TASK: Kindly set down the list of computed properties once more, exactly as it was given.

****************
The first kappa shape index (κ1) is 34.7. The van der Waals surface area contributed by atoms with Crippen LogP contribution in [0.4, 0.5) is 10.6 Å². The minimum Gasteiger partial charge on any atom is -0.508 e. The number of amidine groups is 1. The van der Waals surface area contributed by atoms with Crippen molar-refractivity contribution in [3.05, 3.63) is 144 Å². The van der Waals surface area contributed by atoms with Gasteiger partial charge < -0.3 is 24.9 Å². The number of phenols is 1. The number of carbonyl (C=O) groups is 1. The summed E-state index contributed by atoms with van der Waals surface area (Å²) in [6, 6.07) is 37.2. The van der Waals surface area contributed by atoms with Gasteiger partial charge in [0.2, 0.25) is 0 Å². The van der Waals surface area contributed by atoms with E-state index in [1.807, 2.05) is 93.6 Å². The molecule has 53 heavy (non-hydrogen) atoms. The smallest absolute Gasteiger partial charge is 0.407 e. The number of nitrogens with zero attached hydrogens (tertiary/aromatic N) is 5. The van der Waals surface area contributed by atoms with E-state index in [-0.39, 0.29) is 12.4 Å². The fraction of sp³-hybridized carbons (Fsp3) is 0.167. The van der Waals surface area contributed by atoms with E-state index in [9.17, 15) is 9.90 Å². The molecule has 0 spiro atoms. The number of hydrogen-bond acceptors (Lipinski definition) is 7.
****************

The first kappa shape index (κ1) is 34.7. The van der Waals surface area contributed by atoms with Crippen LogP contribution in [0.4, 0.5) is 10.6 Å². The minimum Gasteiger partial charge on any atom is -0.508 e. The number of amidine groups is 1. The van der Waals surface area contributed by atoms with Crippen molar-refractivity contribution in [3.05, 3.63) is 144 Å². The van der Waals surface area contributed by atoms with Gasteiger partial charge < -0.3 is 24.9 Å². The number of phenols is 1. The number of carbonyl (C=O) groups is 1. The summed E-state index contributed by atoms with van der Waals surface area (Å²) in [6, 6.07) is 37.2. The van der Waals surface area contributed by atoms with Gasteiger partial charge in [0.2, 0.25) is 0 Å². The van der Waals surface area contributed by atoms with E-state index in [1.807, 2.05) is 93.6 Å². The molecule has 53 heavy (non-hydrogen) atoms. The smallest absolute Gasteiger partial charge is 0.407 e. The number of nitrogens with zero attached hydrogens (tertiary/aromatic N) is 5. The van der Waals surface area contributed by atoms with E-state index in [-0.39, 0.29) is 12.4 Å². The fraction of sp³-hybridized carbons (Fsp3) is 0.167. The van der Waals surface area contributed by atoms with E-state index in [9.17, 15) is 9.90 Å². The molecule has 0 spiro atoms. The number of hydrogen-bond acceptors (Lipinski definition) is 7.